My Nation should answer for using a minor girl’s image to spread fake news

Besides the taint of fake news, this also raises questions of impropriety.

WrittenBy:Shone Satheesh
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On January 13, a news item appeared in Rajya Sabha Member of Parliament Rajeev Chandrashekhar’s news portal The report was about Rahul Gandhi being stumped by a 14-year-old girl’s questions at an interaction during his recent visit to Dubai.

The article, which in its original version carried a photograph of a young girl holding a microphone, claimed the questions had put Gandhi in a spot, eliciting audience applause, and forcing the Congress party to cut the live telecast of the interaction. In a subsequent version, removed the picture of the girl and quoted the secretary of Congress Overseas Secretary Arathi Krishnan, who supposedly said that Gandhi had answered the young girl’s questions with a counter question of his own.

The article was shared by a number of people on social media, including a Central Board Director of RBI S Gurumurthy. Other portals, like Postcard News and also picked it up. Though not quite paragons of accuracy, these portals did manage to create a storm on Twitter with thousands of retweets.

The article claimed the girl asked “how Rahul Gandhi who speaks against caste and religious discrimination, displays his Hindu-ness by applying ashes on his forehead and going to temples in Gujarat and wears the kufis (traditional cap that Muslims wear) while visiting Kashmir.

Her second question, according to the article, was “Congress prides itself for having ruled India for several decades. The welfare and development that were not achieved then, will be done now?”

Only thing is, the supposed interaction never took place. The fact-checking website debunked the article, and found that the picture of the girl was actually a screengrab from a YouTube video from three years ago, of a local speech competition held in Mulund in Mumbai. The closest she came to politics in her speech was a reference to Modi’s Beti Bachao programme. Two journalists, who were present at Rahul Gandhi’s event in Dubai, confirmed to Altnews that no such interaction had taken place.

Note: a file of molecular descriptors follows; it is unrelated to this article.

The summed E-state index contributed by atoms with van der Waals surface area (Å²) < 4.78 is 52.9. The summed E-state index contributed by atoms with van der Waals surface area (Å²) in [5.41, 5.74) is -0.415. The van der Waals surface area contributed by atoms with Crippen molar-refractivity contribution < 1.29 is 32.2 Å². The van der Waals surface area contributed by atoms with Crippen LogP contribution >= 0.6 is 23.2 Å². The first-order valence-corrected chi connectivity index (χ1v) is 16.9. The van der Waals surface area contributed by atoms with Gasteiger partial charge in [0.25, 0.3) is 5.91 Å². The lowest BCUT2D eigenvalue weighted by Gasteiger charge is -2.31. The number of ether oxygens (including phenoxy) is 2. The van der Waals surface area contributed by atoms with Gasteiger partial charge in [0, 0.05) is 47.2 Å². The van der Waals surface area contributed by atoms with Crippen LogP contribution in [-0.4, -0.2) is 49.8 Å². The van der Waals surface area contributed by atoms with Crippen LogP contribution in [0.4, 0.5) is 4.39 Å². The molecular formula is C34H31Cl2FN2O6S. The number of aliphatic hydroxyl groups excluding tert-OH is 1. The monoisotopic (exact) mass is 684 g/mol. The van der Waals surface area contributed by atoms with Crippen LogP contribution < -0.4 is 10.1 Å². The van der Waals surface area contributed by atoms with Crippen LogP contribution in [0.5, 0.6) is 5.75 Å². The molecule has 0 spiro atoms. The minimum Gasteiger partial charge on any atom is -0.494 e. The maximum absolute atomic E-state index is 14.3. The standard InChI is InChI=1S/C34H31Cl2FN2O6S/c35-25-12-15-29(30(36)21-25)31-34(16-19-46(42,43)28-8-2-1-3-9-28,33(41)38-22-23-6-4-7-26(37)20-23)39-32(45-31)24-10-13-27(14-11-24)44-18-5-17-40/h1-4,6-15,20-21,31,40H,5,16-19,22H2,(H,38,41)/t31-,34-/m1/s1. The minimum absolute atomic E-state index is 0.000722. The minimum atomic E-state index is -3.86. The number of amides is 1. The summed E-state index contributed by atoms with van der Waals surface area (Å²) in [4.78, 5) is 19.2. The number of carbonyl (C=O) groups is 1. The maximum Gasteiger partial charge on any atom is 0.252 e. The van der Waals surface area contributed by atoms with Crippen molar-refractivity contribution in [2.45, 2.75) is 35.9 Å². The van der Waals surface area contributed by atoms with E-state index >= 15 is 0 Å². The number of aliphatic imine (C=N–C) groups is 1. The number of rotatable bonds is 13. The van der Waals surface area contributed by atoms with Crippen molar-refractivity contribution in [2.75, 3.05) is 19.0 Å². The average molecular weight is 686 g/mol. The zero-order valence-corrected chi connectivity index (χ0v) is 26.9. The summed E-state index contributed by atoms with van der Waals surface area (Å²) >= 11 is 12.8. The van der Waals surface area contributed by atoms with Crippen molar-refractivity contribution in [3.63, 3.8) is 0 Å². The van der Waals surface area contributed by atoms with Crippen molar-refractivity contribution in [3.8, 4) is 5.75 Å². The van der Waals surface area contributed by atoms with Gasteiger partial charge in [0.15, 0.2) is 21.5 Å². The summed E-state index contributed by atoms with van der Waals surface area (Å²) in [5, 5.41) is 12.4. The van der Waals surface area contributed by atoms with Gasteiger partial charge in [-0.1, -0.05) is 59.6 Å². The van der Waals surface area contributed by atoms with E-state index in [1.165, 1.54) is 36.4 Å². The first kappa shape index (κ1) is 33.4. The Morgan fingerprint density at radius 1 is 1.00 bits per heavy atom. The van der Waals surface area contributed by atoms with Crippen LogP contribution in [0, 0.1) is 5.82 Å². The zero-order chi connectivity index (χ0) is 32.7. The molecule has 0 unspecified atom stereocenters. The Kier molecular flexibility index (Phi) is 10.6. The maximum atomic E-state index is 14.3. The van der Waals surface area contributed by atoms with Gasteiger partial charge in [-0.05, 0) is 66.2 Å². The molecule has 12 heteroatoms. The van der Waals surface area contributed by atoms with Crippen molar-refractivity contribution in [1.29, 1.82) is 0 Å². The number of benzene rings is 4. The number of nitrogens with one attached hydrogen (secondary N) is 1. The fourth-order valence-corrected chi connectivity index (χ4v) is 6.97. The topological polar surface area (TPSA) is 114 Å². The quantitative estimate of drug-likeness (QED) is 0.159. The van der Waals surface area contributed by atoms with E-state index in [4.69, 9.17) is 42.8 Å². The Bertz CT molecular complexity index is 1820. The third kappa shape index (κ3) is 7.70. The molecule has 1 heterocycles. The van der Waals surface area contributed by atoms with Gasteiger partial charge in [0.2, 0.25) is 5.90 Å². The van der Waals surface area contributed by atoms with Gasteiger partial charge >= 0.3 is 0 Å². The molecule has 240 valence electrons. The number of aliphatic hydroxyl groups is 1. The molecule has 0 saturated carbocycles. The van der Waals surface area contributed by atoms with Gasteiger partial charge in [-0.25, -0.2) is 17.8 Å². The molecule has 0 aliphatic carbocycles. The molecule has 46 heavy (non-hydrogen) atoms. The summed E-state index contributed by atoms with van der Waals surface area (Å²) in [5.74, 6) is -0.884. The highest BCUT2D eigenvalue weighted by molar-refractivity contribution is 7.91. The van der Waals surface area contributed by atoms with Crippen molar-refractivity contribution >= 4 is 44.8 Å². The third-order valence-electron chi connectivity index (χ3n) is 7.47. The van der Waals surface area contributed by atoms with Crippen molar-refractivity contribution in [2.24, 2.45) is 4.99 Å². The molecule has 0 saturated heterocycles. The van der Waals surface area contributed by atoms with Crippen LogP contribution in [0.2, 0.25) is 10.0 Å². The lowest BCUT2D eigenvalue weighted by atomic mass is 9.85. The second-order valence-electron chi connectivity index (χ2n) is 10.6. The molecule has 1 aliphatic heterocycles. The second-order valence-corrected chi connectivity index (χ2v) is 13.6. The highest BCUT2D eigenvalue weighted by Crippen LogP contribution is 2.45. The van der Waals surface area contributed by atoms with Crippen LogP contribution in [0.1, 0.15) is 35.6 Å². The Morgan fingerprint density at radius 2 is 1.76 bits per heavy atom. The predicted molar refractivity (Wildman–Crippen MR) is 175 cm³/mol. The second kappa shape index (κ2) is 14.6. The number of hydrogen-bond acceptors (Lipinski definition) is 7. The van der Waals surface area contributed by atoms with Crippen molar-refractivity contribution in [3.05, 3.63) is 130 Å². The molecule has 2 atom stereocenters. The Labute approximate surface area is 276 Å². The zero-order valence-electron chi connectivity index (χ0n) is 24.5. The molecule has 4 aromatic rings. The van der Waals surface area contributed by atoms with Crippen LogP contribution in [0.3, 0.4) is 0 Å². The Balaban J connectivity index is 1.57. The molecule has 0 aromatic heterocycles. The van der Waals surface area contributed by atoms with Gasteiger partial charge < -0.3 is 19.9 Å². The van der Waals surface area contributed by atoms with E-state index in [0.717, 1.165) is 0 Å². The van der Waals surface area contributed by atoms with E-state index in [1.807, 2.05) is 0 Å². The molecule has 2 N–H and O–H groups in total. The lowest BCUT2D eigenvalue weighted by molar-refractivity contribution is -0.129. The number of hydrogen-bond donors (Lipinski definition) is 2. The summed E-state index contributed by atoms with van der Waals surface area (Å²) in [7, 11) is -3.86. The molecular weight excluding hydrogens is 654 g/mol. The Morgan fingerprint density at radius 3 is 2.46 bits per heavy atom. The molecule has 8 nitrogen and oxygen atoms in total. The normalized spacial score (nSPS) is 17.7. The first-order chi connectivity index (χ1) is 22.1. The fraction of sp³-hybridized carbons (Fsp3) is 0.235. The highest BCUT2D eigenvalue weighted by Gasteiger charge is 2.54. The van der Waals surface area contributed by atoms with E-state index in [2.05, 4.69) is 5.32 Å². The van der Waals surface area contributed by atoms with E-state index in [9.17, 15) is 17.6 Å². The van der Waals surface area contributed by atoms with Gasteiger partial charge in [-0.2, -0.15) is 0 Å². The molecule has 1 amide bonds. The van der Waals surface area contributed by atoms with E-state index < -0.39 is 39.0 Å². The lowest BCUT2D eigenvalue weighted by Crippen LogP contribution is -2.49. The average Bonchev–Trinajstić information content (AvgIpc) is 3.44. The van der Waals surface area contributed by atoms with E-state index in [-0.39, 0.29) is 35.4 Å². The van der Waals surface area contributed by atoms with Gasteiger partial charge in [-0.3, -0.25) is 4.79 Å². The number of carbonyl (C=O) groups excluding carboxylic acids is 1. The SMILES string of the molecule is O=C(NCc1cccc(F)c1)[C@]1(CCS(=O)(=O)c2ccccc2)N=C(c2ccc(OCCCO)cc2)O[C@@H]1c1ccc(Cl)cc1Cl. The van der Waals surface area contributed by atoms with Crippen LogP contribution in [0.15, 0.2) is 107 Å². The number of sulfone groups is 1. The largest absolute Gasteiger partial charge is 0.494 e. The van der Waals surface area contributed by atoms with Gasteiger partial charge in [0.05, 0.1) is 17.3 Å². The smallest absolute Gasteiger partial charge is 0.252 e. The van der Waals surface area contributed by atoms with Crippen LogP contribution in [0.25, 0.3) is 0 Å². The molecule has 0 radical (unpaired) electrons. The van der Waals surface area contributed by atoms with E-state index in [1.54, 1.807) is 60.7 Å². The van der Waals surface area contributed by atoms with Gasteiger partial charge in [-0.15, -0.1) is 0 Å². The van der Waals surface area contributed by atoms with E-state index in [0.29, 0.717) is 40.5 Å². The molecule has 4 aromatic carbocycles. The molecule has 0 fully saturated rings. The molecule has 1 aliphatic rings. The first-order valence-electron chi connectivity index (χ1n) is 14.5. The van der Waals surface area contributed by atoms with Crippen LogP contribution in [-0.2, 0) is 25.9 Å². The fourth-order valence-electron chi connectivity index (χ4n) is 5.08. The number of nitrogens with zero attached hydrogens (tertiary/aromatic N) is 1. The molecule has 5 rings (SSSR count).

Pratik Sinha, founder of, told Newslaundry that the news item had also appeared in a couple of Tamil newspapers. “We do not carry an expose piece unless it is something blatantly false. The fact that this news appeared in mainstream vernacular newspapers gave it a cloak of validation. People are more circumspect if something appears only on the web.”

Although removed it later, the image of the young girl was also carried in these newspapers. Online portals like Postcard News and Rightlog also published the picture, while one of them later took it down. Besides the taint of fake news, it also raises questions of impropriety—using a minor’s image without permission in an undisguised act of misrepresentation.

Newslaundry spoke to the family of the girl in question, who is a minor. The father of the girl confirmed the picture was his daughter’s but said they were unaware of it being used in any article. He added that no permissions had been sought for it, nor had his daughter ever been to Dubai. “She is preparing for her CA entrance examinations so I don’t want her to be disturbed by the news,” he said, wishing not to be identified for reasons of privacy.

We sent a list of questions to Abhijit Majumder, the Editor in Chief of Here’s the response:

We ran the story based on information we obtained from reliable sources. We confirmed it with Congress’s overseas secretary Aarathi Krishnan and her office. While we do not have the video, we have enough phone and other trail to defend our story should we need to. MyNation stands by its story

This is not the first time has been accused of peddling disinformation. In August last year, the portal had published a report rubbishing student leader Umar Khalid’s claim of being attacked by a gun-toting assailant.

Sinha noted that fake news as a phenomenon in India has reached a level where it is nigh-impossible to counter it. “We cater to the urban middle classes, but large parts of rural India have no access to any fact-checking entity,” he said. Therefore, fake news such as the above, spreads like wildfire and has the potential to cause harm.

That the news industry suffers from a major trust deficit is no longer news. While targeting Rahul Gandhi is nothing new, this seems to be part of BJP’s strategy to project the 2019 elections as a Presidential-style contest between PM Modi and Gandhi. Irrespective of the facts, the contrast between a fumbling Rahul Gandhi and a confident Modi with his scripted interviews, sets the stage for a two-way battle between them. At least that’s what the BJP hopes, even though our polity is constructed differently. Sinha adds that this also fits in well with the party’s refrain that there is no alternative to Modi in the next general elections. With elections merely months away, the fake news factory is only just warming up.

The story has been updated with My Nation Editor’s response.


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